Here, the district court determined that, as a matter of contract interpretation, Article V of the collective bargaining agreement provided a final and exclusive grievance procedure for marketing representatives such as McInnes.2 We agree that this provision shows an intent by the Union and John Hancock that the grievance procedure be exclusive and final. Furthermore, we agree that the "Availability of Other Remedies" provision in Article V applies only as to the Union or John Hancock, and not to individual employees. The language of Article V, taken together with the rule that any doubts about the exclusivity of contractual grievance procedures are to be resolved in favor of finding such procedures to be exclusive, Republic Steel Corp. v. Maddox, 379 U.S. 650, 658-59 (1965), leads us to agree that McInnes is bound by the decision reached via the grievance procedure, absent a showing that the union breached its duty of fair representation, Hines v. Anchor Motor Freight, Inc., 424 U.S. 554, 562-63 (1976), or that John Hancock repudiated the contractual remedial procedures. Vaca v. Sipes, 386 U.S. 171, 185-86 (1967).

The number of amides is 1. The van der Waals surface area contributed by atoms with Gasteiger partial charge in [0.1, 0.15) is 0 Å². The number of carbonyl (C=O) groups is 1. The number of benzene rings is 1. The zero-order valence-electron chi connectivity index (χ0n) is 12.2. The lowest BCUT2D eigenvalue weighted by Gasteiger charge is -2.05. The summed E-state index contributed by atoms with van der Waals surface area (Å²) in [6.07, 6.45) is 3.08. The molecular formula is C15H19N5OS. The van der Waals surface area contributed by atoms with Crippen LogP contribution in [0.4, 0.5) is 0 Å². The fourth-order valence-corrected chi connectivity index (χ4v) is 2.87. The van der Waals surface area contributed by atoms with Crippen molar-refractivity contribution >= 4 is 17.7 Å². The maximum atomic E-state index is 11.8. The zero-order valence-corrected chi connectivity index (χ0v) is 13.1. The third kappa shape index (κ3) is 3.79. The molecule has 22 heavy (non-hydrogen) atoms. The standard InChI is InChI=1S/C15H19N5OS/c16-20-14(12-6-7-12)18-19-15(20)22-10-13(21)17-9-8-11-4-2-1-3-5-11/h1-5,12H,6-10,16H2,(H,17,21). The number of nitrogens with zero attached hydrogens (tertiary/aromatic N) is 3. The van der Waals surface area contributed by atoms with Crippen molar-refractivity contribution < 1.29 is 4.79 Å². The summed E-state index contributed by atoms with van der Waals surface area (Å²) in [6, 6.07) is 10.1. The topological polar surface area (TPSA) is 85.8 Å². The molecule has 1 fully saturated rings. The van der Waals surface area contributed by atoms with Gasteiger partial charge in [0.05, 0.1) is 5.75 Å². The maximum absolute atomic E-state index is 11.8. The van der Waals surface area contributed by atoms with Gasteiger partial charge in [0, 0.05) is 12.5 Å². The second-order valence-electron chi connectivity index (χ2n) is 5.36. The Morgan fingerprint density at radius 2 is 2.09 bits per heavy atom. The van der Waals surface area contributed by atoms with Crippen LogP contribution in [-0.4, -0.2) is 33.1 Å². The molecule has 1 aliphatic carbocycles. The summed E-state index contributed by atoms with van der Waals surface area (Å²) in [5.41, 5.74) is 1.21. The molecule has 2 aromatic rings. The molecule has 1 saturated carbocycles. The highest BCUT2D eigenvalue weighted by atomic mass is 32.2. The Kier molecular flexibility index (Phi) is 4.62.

In order to prove a breach of the duty of fair representation, McInnes must show that the union acted arbitrarily, discriminatorily, or in bad faith. Walk v. P*I*E Nationwide, Inc., 958 F.2d 1323, 1326 (6th Cir. 1992) (citing Vaca v. Sipes, 386 U.S. 171 (1967)). Mere errors of judgment will not suffice to meet this standard. Id. McInnes argues that the Union breached its duty of fair representation by arbitrarily ignoring a meritorious grievance and treating it in a perfunctory manner. McInnes believes that the union failed to make a reasonable investigation into the allegations against him. He insists that had the Union properly investigated it would have decided to go forward to arbitration. McInnes also claims that the Union ignored evidence that he was discharged for his union activity.